• Contract terminations: Your current business electricity or gas supplier must send out a renewal letter prior to your contract’s expiry. The letter must include information about the contract’s expiry date. It must also indicate what the prospective new contract’s rates will be.Further to this, the letter must include the specific dates of the cancellation window. This is the period during which you can terminate your contract without facing exit fees. A 30-day notice period for terminations is not obligatory. The only exception is if a provider has assigned a business an evergreen or rollover tariff for a stipulated period.
  • Contract renewals: Reputable business energy brokers and consultants inform clients of a supplier’s legal obligation to remind them of microbusiness contract renewal dates. This must happen before a contract enters its final three months.Ofgem requires this letter to include gas or electricity supply price changes for any automatic contract renewals. Information about current contract expiry dates must also be included.

At Business Energy Comparison, we assist you in securing the best business gas or electricity prices for your microbusiness. Our customers can compare SME energy prices with quotes from established UK suppliers. These will help you to save money on your gas or electricity usage.

Business Energy comparison

There are several factors to consider when comparing business energy deals. Energy procurement is not only about gas or business electricity prices. If you’re looking to switch energy suppliers, take the following into consideration:

Customer service

Investigate existing customer ratings and reviews of a business energy supplier’s customer service. These indicate whether you may struggle to get help when you need it. If the reviews show that service agents are accommodating and resourceful, you will likely receive prompt assistance. Mention of recent email responses also shows efficient service.

Visit the supplier’s website. The online capabilities of a provider may look inadequate and, if so, there is a possibility that the company itself may not be efficient.


Read the fine print of every energy quotation you receive. Providers may offer discounts on direct debit payments, which could reduce your energy rates. Bear in mind, however, that this is not always an ideal payment method for a microbusiness.

Depending on your usage, you may qualify for the Energy Bill Discount Scheme. The EBDS is a government scheme, replacing the Energy Bill Relief Scheme, offering discounts for businesses on higher energy usage.


You may want your microbusiness to maintain or improve its green image. If so, it makes sense to research how various UK energy providers generate their power. Look at each supplier’s renewable energy generation percentages to gauge how a contract could affect your company’s carbon emission ratings.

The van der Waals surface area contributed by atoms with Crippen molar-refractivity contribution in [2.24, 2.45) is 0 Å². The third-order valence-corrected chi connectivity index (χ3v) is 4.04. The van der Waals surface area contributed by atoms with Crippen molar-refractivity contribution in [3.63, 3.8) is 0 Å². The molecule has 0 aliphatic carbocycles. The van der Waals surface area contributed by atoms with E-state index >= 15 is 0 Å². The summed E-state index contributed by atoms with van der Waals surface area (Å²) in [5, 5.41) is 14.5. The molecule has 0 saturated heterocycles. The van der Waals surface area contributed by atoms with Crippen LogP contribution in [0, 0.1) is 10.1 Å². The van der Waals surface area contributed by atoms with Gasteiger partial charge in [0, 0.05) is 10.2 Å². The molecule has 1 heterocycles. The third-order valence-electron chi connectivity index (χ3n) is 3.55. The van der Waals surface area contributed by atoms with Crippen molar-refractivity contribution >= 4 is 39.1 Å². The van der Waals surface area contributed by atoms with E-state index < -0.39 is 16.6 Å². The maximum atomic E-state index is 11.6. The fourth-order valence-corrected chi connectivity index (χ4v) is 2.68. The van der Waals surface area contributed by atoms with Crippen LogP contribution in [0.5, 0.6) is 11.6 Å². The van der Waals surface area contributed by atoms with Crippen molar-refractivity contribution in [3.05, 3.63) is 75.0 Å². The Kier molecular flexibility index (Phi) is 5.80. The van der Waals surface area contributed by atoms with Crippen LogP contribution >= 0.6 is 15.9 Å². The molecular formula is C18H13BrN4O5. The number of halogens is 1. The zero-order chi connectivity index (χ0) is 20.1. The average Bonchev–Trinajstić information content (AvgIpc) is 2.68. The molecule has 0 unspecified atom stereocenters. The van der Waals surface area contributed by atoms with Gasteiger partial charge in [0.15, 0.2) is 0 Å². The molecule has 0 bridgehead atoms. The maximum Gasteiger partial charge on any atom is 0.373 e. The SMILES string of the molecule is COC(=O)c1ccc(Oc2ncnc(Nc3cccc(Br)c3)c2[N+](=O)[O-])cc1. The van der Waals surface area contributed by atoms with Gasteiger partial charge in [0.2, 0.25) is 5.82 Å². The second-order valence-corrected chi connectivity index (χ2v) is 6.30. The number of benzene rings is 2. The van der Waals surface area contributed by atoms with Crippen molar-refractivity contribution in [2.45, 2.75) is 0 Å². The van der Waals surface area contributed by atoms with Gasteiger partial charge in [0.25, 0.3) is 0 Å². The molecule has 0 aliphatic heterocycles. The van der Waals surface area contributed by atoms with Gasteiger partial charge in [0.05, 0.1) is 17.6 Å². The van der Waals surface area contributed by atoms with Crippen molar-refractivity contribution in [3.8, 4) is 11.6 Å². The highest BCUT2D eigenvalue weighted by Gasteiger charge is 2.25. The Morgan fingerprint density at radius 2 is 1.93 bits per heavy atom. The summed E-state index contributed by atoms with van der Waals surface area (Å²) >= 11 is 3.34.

Also, look at other sustainability ratings that are important to you. Keep the Climate Change Levy in mind too – the more sustainable your business is, the less you will be taxed.

Design Elements

How Much Are Microbusiness Energy Rates?

Microbusiness energy rates vary depending on your location in the UK and the type of meter you have installed. With the energy market’s current volatility, quoted prices on electricity and gas can differ from the average at any time. The below prices don’t take EBDS discounts into account.

The average prices offered by energy providers on annual electricity and gas usage of 5,000 to 15,000 kWh to microbusinesses are as follows:


The average is 10.5p per kWh for gas, with a standing daily charge of 55p. This equates to an annual cost of £1,230 for microbusinesses.


Electricity for microbusinesses has a standing daily charge of 58p. The average price per kWh is currently 32.4p, with the annual average price being £3,415.

Start your journey and compare business gas and electricity rates with Business Energy Comparison today. Use our price comparison tool and in less time than it takes to make a brew, we’ll compile your best prices from the UK’ s best suppliers.

Frequently Asked Questions

Does Business Energy Comparison compare business utility providers?

We provide comparisons for business utilities through our business energy comparison tool. It is user-friendly and provides valuable insights when comparing providers for your microbusiness.

Does Business Energy Comparison provide comparisons for large business energy providers as well?

We offer our visitors the chance to compare energy quotes for all sizes of businesses. These range from microbusiness suppliers to large business energy providers.